GUILFOYLE: Yes. Melanie -- Melanie can show her a few tricks, because she's -- she's pretty spicy.
BOLLING: Or she could have said, "You know what? Enough parts I would go like that." But maybe she'd be doing a lot of that.
Anyway, another awkward moment, Reese Witherspoon is terribly offended that people keep asking her about her dress and not her position on global warming or income inequality. In fact, Reese Witherspoon sees it as downright sexist.
(BEGIN VIDEO CLIP)
REESE WITHERSPOON, ACTRESS: This is a movement to, you know, say we're more than just our dresses. It's great. The dresses are beautiful. We love the artists that make all these clothes. This is a group of women, 44 nominees this year, Robin, that are women, and we are so happy to be here and talk about the work that we've done. It's hard being a woman in Hollywood or in any industry. So it's exciting for me to get to talk to other nominees about all the hard work they did.
(END VIDEO CLIP)
BOLLING: It's so hard being -- making 15 or 20 million bucks a year.
FRANCIS: I mean, you know, first of all, I think more women get interviewed on the red carpet than men, because they're more interesting to look at. They have the dresses on. That's what people want to see.
It's not about what they're being asked. How about say more. When they say, "Who made your dress," you say, "Gucci made my dress, but I made the choice to be in this film. And the reason why I did it is this." I mean, turn the answer to what you want to say. It's not on the interviewer to ask the proper question. Say what you're going to say.
GUILFOYLE: They need prepared lines.
FRANCIS: Right. What you want to say.
BOLLING: Go ahead.
GUTFELD: I wonder -- I just always envisioned Buffalo Bill from "Silence of the Lambs" walking in there, and they go, "What are you wearing?"
But why is this sexist? If somebody has a genuine curiosity in your apparel, because it's attractive and it's meant to be attractive and you're wearing it because it's beautiful why is that sexist? It's -- again, it's like a micro aggression. "How dare you ask me what I'm wearing? I am hurt." We are in a wimpy, wimpy culture where language is now considered acts of, like, psychological violence.
WILLIAMS: Also you know what, you guys? Just to be stupid, because that's the whole industry.
WILLIAMS: There's a fashion industry that puts those dresses -- you talk about the bags they get for 125,000 or whatever.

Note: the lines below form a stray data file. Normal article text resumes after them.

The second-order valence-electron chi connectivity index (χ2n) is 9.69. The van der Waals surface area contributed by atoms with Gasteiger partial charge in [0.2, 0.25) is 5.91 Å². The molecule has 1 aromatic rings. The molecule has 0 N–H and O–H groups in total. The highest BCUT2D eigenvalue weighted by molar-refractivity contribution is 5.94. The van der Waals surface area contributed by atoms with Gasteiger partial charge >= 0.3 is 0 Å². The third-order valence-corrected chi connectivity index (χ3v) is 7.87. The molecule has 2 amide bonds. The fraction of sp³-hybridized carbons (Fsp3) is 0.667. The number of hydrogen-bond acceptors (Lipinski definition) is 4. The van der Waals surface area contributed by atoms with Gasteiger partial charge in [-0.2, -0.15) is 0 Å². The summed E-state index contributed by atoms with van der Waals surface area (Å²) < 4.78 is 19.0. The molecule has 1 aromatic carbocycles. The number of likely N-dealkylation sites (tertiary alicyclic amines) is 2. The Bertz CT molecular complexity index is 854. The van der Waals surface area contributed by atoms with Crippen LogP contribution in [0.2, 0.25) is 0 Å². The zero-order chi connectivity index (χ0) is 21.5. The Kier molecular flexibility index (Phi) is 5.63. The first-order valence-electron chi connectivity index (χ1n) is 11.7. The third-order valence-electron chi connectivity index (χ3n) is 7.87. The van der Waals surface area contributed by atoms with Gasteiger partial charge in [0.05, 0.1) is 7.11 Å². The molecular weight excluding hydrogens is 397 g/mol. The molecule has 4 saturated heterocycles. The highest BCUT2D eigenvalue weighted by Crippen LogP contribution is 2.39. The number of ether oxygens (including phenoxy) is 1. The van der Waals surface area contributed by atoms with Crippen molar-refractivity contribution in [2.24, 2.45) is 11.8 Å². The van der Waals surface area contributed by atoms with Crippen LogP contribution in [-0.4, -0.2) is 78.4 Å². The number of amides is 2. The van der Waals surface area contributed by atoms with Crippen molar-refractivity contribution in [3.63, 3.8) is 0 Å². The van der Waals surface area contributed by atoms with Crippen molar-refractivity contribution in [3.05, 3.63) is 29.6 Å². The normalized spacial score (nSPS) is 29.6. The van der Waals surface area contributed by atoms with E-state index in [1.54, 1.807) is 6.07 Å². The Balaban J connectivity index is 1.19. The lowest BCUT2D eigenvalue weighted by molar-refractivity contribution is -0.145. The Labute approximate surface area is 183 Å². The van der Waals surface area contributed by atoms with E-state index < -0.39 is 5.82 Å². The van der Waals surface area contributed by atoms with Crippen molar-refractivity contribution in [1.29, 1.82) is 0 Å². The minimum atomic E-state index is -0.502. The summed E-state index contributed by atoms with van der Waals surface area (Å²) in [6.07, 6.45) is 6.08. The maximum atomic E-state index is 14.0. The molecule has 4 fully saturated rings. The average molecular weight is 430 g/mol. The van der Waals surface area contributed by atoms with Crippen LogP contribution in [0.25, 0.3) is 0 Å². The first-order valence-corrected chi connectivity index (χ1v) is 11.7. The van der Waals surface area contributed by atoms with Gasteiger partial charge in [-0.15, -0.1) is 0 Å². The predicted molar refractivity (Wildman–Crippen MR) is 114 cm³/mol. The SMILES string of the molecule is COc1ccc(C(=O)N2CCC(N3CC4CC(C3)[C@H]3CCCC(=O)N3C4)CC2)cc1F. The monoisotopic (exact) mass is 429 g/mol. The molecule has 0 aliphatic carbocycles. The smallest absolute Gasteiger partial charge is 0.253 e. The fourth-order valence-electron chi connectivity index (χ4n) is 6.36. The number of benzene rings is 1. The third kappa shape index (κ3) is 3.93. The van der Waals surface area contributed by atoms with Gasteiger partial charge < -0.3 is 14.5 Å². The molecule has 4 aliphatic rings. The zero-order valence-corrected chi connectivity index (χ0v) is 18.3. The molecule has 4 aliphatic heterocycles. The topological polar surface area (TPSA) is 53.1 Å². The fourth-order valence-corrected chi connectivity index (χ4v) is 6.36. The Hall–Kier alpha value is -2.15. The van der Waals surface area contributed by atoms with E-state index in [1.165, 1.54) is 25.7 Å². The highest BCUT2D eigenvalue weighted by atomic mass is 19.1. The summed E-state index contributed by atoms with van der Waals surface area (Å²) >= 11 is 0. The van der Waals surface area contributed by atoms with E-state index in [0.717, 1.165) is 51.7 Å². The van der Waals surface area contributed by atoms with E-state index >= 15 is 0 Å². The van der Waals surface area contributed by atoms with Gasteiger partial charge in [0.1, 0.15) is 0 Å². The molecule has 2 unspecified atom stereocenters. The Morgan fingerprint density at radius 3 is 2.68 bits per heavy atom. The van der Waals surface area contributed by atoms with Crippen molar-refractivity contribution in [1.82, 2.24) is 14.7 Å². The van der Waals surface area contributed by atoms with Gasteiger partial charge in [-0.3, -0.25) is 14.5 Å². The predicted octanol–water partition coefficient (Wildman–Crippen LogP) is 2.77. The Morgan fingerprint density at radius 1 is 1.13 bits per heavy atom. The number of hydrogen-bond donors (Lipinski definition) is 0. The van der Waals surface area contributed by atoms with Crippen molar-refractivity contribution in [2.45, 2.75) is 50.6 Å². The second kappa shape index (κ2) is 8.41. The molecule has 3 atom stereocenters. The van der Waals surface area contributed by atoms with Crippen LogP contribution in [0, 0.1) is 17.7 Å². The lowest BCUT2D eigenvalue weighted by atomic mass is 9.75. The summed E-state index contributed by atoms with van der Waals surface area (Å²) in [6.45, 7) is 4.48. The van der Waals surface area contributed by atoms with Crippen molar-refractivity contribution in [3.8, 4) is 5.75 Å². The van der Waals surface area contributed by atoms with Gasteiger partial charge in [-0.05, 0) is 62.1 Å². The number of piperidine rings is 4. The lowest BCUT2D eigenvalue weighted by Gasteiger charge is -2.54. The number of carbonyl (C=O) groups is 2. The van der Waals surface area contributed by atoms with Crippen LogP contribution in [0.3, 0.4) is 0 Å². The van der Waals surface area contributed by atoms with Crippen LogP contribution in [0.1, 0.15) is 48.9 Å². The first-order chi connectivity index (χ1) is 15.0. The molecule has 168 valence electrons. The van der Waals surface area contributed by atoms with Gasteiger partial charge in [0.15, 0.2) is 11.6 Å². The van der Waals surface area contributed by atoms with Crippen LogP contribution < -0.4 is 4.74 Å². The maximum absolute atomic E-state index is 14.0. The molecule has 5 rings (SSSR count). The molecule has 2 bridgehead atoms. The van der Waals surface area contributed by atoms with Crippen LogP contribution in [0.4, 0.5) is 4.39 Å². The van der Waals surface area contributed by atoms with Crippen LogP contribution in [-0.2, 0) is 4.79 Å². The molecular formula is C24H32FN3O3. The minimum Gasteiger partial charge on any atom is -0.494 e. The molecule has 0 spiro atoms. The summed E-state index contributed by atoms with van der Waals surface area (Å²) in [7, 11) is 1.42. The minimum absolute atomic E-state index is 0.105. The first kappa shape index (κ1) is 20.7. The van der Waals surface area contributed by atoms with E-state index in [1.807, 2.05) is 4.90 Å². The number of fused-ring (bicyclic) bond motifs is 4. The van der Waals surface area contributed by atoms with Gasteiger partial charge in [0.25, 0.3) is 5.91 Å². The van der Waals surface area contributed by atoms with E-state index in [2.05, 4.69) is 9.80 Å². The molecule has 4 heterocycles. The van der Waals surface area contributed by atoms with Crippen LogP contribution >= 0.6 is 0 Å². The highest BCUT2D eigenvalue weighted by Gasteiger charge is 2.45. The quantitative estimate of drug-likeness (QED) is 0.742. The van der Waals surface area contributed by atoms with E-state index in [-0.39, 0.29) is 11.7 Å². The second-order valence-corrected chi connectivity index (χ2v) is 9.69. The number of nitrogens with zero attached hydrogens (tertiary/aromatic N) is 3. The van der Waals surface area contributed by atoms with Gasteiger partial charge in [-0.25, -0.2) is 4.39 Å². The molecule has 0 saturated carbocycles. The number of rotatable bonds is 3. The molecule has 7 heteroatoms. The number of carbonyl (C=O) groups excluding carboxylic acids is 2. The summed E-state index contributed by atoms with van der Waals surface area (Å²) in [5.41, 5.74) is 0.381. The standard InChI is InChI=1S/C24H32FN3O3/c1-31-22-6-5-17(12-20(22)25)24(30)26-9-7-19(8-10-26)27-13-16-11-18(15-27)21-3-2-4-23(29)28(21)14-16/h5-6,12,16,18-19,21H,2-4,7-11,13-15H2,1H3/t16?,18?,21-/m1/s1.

BOLLING: We're not talking about what's in it.
WILLIAMS: We're not allowed. But we are allowed to talk about these dresses that they give. And the reason the designers give them the dresses, to pick up on your point, is so that America can see it and then go buy it.
GUILFOYLE: Yes. But it's very ungrateful.
WILLIAMS: They want the gift, but they don't want to advertise.
GUILFOYLE: It's selfish.
BOLLING: Juan, who made -- who made your tie?
WILLIAMS: My tie?
BOLLING: I love your tie.
GUILFOYLE: Ralph Lauren.
BOLLING: Jimmy Kimmel had some post-Oscar fun with people who are so desperate to be on TV, they'll agree with anything the interviewer asks them. Check this out.
(BEGIN VIDEO CLIP)
UNIDENTIFIED FEMALE: What did you think of the controversial moment at the beginning of "Boyhood" when they killed the boy right off the bat?
UNIDENTIFIED MALE: It was pretty -- pretty emotional. It was a good movie.
UNIDENTIFIED FEMALE: How do you think Angelina Jolie did as Rosa Parks in Selma? Was that powerful? Or...
UNIDENTIFIED FEMALE: Yes, definitely. Very powerful.
UNIDENTIFIED FEMALE: What did you think about the beautiful moment in "The Theory of Everything" when Eddie Redmayne got up out of the wheelchair and punched Albert Einstein in the face?
UNIDENTIFIED FEMALE: I'm so glad they did that. That was just, like, history in its making. I wish I could have been there to see that in real life.
(END VIDEO CLIP)
GUILFOYLE: Oh, yi, yi.
FRANCIS: That can't be real.
WILLIAMS: Yes, that was real. Those people are that crazy. That's how wacko people are. You know what they asked? They asked somebody, "What did you think of -- I think it was Judith Dench as Larry Bird in 'Birdman'?" Larry Bird is in "Birdman."
BOLLING: See, I think I agree with Melissa here. I listened to that audio. The audio is a little different when she's talking than when he is. There's some backstory.
GUTFELD: The other thing, too, is that we live in a pretty hypocritical world, where we enjoy insulting the public and making fun of how stupid they are. But if you make a joke about the celebrity during the Oscars you have the same public coming after you saying, "How dare you make fun of Patricia Arquette? Please, make fun of us instead. Patricia Arquette doesn't even know that I exist, but I'm going to defend her. But please, call me an idiot."
By the way, the public are not going to the movies. They're not going anymore. That can be evidence that they don't even know what's out there, because the tickets are so expensive.